In other words, the best repetition schedule is really not one or the other, but both.

The Most Effective Way to Use Spaced Repetition

Once you’ve settled on how you’re going to use the spaced repetition method and decided on the scheduling, it’s time to optimize the entire process.

Many people make a huge mistake:

They simply expose themselves to the information they’re trying to learn. This activity is closer to rote learning, and although it can work, isn’t fun or all that interesting.

Here’s what to do instead.

Step #1: Elaborate While Learning

Never simply read the information. Always interact with it by using mnemonic imagery.

For example, if you’re learning a new word like “brachial plexus,” imagine stomping on brakes made out of plexiglass.

This process is called elaborative rehearsal and it makes information very sticky, very fast. To get better at it, give these elaboration exercises and visualization exercises try.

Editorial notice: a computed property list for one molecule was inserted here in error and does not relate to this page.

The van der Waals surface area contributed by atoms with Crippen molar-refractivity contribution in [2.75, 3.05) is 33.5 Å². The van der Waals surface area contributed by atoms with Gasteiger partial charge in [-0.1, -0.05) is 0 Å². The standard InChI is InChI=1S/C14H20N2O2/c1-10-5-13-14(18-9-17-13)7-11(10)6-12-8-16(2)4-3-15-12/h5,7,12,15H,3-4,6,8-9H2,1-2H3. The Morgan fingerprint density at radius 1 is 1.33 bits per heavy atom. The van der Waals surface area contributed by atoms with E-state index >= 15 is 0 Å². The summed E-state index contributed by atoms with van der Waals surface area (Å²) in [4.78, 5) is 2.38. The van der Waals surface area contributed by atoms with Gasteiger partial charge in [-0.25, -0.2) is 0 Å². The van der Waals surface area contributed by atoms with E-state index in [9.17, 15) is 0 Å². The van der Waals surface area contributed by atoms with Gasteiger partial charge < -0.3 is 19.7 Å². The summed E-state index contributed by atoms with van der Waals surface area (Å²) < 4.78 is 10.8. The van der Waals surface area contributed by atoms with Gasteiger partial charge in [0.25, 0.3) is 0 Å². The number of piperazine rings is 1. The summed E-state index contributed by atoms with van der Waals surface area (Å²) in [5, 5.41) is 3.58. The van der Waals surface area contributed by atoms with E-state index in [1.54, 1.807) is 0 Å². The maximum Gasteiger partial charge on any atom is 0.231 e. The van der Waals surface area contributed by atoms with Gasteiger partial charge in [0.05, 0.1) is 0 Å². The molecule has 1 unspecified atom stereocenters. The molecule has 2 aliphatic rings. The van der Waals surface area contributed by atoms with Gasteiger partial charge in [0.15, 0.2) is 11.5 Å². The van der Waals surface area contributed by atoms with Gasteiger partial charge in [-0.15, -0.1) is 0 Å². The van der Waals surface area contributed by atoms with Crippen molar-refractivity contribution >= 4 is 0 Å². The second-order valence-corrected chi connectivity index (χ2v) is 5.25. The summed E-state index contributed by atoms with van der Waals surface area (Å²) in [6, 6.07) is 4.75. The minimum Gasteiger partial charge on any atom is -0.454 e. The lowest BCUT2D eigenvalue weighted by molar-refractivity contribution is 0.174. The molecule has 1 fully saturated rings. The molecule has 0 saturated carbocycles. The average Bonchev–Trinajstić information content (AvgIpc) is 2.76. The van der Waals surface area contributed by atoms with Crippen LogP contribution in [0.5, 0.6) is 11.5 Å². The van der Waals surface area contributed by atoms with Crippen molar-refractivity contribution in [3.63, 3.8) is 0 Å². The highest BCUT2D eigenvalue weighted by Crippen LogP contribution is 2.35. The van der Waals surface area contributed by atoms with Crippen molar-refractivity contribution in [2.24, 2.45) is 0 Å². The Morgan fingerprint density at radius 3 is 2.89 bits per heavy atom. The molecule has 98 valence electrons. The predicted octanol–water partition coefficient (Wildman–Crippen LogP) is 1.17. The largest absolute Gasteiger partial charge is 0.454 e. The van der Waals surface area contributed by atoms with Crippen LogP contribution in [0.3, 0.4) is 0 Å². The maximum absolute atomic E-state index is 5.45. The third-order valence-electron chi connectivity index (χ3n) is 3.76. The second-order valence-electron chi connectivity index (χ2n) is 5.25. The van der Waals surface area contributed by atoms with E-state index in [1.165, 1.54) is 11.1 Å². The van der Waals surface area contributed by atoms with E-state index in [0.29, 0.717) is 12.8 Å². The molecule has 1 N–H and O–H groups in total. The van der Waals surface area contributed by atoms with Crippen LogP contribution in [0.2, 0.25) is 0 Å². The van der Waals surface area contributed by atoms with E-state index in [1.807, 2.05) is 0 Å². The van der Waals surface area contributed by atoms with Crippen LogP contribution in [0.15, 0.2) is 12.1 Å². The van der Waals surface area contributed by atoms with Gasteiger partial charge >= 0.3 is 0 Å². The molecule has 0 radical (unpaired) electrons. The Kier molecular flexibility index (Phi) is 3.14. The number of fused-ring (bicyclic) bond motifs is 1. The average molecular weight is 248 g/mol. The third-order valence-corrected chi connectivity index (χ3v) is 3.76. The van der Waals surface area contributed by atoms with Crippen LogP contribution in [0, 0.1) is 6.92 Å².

If you’re skeptical, Dr. David Reser and Tyson Yunkaporta have published research demonstrating that medical students who did this retained far more information than a control group.

In that study, participants used a journey method, which is like the Memory Palace technique. It’s well worth making mnemonic devices like that part of the elaboration process for best results.

timer

Step #2: Let Your Chosen Amount of Time Pass

This part is simple. You really don’t have to do anything. You can go have fun with your friends, play games, music or check out a movie.

Or, as we discussed above, you can get some sleep to help your memories form faster.

Step #3: Recall Your Elaborations First

Here’s two errors a lot of people make:

  • They look at the information before trying to recall it during the next rehearsal, or…
  • They try to recall the information without using their elaborations as part of the process

You can form memories faster by avoiding these two errors.